It’s been a while since I’ve written about the great white shark presence off the coast New England, and I’m a little behind on the story now. According to the Cape Cod Times, eight white sharks have been tagged off the coast of Cape Cod and Martha’s Vineyard, and should at this moment be commencing their journey south for the winter. Five have been tagged with satellite tags, and three are carrying acoustic tags.
The fact that some of these sharks have acoustic tags excites me. The idea behind the acoustic tags is that several institutions and Universities along the east coast have acoustic receiver arrays deployed at strategic points, and hopefully these sharks will move close enough to these arrays to tip off researchers as to when they appear at certain points along the coast. So why am I excited about this? Because the Rulifson lab deploys an acoustic array during the late fall and winter to detect spiny dogfish, and in the past has picked up sturgeon and sand tiger sharks from other studies. How awesome would it be if they picked up one of the New England great whites?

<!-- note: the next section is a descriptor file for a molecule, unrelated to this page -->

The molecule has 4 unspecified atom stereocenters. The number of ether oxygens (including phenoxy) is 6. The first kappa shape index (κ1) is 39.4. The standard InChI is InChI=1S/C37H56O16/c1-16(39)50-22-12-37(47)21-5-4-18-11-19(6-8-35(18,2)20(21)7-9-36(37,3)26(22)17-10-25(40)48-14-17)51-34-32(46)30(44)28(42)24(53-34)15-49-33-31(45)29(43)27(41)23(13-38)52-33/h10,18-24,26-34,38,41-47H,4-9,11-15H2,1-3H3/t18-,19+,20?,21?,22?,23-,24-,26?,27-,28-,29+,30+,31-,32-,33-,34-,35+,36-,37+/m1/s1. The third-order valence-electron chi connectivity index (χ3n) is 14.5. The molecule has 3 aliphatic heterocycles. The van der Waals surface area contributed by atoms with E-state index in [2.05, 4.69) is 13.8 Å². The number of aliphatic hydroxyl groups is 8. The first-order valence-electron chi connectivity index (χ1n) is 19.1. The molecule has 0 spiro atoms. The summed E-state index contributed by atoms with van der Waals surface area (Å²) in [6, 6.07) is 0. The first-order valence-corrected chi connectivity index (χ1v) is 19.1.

I actually just saw a public talk by Dr. Demian Chapman about white sharks in the northeast and in general. Not being a shark biologist, I was pretty surprised at some of the things I learned. Some of the most interesting things I learned was about some of their migrations – using satellite tags, he talked about how sharks from South Australia ended up in Fiji, sharks from the California ended up in Hawaii, and one tagged shark from South Africa ended up near Australia (a whopping 5200 mile journey!). All of these migrations had the white sharks spending considerable amounts of time in the open ocean. However, the Cape Cod white sharks seem to just migrate down the coast toward Florida. Anyway, I could write paragraphs about all the cool stuff I learned on here, but maybe I’ll just leave that for my blog.
I hadn’t thought of that before, but the fact that the U.S. Atlantic population doesn’t seem to have a major open ocean component to their migrations is interesting and might be significant. Do you know if there’s any video or synopsis of this talk available?